A committee of the European Parliament votes on new regulations for AI factories.


Europe wants to foster domestic AI innovation. Nevertheless, this calls for a lot of processing power. In addition to being scarce in comparison to the anticipated surge in demand, the supply of data centers with supercomputers focused on training AI models—dubbed AI factories by EU policymakers—is also concentrated in the hands of a small number of companies.

Policymakers turned to the European High-Performance Computing Joint Undertaking (EuroHPC JU), which intends to develop eight networked supercomputers across member states, to address these market challenges and create accessible AI factories.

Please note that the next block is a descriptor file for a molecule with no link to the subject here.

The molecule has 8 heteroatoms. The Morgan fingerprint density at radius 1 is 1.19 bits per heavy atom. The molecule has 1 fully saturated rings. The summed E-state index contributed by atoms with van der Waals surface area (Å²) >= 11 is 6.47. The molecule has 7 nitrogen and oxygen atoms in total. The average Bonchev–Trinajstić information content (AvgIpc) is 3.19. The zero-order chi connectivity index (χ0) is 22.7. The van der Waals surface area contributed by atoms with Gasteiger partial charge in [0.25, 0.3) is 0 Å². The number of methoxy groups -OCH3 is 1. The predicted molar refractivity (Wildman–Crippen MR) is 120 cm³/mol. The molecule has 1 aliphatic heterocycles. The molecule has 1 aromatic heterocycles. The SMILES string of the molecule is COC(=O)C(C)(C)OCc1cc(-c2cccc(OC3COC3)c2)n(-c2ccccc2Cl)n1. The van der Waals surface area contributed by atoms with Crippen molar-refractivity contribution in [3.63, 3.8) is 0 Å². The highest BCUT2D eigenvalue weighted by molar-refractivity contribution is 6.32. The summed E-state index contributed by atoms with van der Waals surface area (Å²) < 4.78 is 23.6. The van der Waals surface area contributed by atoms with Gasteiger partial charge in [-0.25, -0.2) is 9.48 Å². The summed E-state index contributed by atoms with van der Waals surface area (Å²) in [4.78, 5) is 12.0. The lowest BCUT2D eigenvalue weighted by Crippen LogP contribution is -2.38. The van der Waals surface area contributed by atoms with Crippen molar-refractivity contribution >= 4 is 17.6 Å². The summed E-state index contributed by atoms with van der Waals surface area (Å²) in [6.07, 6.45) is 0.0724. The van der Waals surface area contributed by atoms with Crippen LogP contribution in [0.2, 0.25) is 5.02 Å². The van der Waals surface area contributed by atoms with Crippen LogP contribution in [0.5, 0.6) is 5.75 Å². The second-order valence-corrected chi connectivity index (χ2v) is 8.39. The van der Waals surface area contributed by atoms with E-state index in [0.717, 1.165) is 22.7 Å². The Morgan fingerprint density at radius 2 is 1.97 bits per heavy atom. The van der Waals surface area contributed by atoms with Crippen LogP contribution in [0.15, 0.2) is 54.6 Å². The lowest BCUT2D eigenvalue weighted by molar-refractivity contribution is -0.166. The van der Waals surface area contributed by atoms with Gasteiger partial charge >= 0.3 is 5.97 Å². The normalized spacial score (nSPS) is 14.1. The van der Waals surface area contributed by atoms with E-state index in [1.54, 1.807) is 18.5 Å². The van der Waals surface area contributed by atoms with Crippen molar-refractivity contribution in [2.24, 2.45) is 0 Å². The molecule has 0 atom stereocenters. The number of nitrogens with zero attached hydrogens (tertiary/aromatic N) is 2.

The committee approved proposed changes to the EuroHPC JU today, with an emphasis on AI applications. The vote on these amendments is scheduled for April 24 during the plenary session in Strasbourg, though it could be postponed.The modifications also aim to increase the energy efficiency of AI data centers and lessen their environmental impact by conducting impact evaluations that consider the complete life cycle of the supercomputers.

The AI Act was passed last week with the intention of promoting innovation and ensuring the safe development of technology. Technology such as AI factories are essential to the legislation’s innovation objectives.

“We’re covered for infrastructure. Maria da Graça Carvalho, a Portuguese member of the European People’s Party (EPP) and the amendments’ rapporteur, stated before the committee today that “we also need to invest in training.”

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